The Importance of Chewing
Those over 40 remember our elders telling us to chew each bite 100 times. There was a phrase, "drink your solids and eat your liquids," which meant in essence, "chew really well." Today most people get only three or four chews in before swallowing. For those who have gastro esophageal reflux disease (GERD) or are dependent on the "little purple pill" (Prilosec) and antacids, chewing can make all the difference.
GERD happens because acid is pushed up through an "insufficient" lower esophageal sphincter (a muscular band that opens and closes), that separates the esophagus from the stomach. Pain commonly referred to as "heartburn" results.
How do we repair a weak muscle? We exercise it to increase muscle tone. That's what chewing does for the esophageal sphincter. It also activates saliva and other oral secretions that protect esophageal tissue and decreases acidity in the lower esophagus.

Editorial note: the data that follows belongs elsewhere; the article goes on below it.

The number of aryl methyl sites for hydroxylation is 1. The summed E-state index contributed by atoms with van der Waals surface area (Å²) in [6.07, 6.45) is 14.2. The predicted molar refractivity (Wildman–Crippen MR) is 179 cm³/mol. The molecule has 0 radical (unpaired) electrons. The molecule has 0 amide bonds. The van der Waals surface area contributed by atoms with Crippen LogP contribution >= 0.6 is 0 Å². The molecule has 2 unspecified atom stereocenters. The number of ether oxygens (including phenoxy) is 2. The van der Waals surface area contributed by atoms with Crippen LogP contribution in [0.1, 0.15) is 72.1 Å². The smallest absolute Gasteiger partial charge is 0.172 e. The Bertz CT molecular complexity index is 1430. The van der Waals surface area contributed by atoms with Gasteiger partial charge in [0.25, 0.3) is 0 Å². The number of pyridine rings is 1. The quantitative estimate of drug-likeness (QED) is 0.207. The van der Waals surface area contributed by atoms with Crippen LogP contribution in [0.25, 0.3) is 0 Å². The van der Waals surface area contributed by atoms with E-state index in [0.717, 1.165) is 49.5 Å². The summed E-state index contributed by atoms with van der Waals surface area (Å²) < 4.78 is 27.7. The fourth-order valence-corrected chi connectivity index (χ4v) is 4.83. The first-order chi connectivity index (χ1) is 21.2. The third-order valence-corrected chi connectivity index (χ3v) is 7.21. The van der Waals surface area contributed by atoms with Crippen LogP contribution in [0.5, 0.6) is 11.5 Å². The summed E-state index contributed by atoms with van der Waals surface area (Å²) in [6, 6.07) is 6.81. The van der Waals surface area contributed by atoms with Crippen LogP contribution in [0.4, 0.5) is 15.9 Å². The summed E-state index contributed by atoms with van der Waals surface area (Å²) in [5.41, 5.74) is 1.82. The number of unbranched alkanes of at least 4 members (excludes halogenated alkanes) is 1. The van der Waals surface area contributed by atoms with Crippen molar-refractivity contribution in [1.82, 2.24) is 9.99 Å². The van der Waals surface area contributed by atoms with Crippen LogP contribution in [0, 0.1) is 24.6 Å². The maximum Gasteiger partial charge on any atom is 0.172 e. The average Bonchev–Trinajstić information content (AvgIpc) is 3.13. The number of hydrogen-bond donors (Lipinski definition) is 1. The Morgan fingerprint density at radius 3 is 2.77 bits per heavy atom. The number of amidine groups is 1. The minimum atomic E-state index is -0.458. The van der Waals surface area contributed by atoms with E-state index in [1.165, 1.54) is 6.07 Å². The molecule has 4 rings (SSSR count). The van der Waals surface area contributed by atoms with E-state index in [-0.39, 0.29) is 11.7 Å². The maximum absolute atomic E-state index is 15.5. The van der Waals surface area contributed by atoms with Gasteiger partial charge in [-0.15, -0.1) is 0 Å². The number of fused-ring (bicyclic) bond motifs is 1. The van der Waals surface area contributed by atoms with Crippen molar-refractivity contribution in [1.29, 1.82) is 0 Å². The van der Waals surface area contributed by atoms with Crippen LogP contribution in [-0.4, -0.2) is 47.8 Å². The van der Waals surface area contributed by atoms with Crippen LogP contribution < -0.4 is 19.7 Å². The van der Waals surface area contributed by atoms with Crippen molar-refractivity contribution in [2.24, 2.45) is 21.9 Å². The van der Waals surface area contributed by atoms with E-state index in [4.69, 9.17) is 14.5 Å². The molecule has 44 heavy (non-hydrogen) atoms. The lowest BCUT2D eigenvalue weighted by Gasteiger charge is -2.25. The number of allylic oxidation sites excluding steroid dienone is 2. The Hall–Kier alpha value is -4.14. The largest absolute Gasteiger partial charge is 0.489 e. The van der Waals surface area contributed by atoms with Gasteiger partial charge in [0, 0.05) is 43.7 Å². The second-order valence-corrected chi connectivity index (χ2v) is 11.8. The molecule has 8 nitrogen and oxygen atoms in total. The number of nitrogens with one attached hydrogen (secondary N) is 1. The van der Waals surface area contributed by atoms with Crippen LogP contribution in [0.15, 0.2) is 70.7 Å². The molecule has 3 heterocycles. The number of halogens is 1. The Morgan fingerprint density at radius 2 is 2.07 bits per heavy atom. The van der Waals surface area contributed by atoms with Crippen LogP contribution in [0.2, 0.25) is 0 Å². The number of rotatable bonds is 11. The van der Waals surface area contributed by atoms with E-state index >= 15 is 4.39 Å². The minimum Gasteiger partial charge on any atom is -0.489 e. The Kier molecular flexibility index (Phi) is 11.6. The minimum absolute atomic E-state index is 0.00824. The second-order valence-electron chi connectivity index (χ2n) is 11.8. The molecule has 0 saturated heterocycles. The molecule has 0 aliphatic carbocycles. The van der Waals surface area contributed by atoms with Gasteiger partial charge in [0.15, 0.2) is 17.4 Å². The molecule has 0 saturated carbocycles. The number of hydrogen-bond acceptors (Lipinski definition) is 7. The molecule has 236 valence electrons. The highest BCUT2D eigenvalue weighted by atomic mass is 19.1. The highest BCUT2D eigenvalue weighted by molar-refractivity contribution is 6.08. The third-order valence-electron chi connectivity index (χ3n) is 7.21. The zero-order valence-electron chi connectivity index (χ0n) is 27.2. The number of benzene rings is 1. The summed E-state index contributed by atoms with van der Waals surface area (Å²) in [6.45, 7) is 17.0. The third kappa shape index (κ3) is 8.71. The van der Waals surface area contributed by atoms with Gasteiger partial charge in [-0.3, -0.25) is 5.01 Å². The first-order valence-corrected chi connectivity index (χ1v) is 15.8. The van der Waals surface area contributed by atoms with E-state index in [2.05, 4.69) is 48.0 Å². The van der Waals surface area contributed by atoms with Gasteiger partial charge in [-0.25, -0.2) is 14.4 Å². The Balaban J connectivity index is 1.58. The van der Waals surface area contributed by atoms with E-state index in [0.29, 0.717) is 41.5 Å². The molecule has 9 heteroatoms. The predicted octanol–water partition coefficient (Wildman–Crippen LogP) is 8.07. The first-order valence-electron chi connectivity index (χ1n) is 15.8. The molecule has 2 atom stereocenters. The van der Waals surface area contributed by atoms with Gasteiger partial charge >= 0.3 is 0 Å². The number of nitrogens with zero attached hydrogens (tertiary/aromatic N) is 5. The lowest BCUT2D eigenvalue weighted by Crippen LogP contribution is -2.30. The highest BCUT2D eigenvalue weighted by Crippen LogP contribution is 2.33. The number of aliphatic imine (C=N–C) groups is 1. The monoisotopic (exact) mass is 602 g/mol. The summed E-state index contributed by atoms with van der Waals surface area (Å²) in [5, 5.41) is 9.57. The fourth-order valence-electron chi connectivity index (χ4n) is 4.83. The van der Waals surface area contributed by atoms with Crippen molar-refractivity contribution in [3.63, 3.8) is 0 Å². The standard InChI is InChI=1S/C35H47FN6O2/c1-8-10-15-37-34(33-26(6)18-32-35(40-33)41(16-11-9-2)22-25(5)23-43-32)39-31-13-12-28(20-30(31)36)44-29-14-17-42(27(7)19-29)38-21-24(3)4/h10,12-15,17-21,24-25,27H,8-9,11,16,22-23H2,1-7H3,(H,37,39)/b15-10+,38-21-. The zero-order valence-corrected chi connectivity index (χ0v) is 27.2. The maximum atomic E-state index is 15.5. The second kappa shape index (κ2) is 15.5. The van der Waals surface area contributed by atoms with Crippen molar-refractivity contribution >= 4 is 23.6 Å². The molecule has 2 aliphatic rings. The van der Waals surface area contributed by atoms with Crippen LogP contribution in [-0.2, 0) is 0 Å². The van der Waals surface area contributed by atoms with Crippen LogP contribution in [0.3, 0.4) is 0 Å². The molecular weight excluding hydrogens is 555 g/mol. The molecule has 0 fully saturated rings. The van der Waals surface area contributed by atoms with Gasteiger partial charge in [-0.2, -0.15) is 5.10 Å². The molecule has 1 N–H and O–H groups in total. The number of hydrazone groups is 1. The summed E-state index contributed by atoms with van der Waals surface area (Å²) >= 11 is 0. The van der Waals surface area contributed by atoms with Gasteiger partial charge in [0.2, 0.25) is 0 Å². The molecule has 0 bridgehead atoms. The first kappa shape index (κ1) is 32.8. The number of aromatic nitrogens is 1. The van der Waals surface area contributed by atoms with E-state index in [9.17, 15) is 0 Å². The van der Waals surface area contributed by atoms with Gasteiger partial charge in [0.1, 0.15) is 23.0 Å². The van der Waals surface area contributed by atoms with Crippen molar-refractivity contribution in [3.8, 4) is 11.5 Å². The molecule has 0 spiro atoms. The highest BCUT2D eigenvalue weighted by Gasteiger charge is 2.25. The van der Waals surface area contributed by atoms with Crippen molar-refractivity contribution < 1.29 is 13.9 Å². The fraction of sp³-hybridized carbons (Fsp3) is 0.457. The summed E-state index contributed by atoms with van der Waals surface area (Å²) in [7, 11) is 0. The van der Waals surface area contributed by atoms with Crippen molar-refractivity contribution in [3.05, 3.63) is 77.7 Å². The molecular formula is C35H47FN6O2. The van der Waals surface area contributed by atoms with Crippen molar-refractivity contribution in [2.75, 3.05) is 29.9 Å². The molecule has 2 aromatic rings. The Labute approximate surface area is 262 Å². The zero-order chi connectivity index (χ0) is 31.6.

A study in the March 1996 issue of Gastroenterology concluded that "a profound and significant increase in the secretion rate of protective components in saliva during masticatory stimulation (chewing) suggests its potential value as a therapeutic approach in the treatment of patients with gastro esophageal reflux disease." Since then, many studies also have shown the benefits of chewing gum after meals to decrease the occurrence of GERD.
Best advice: chew each bite 25 times. What do you have to lose but some heartburn? And with money saved from discontinuing the pharmaceuticals, buy some tasty after-dinner gum. Preferable chewing gums of non-mint varieties, since mint can increase GERD.
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Writer: Nancy Welliver, Core Faculty, Bastyr University and Bastyr Center for Natural Health
Republished with permission from Seattle Post-Intelligencer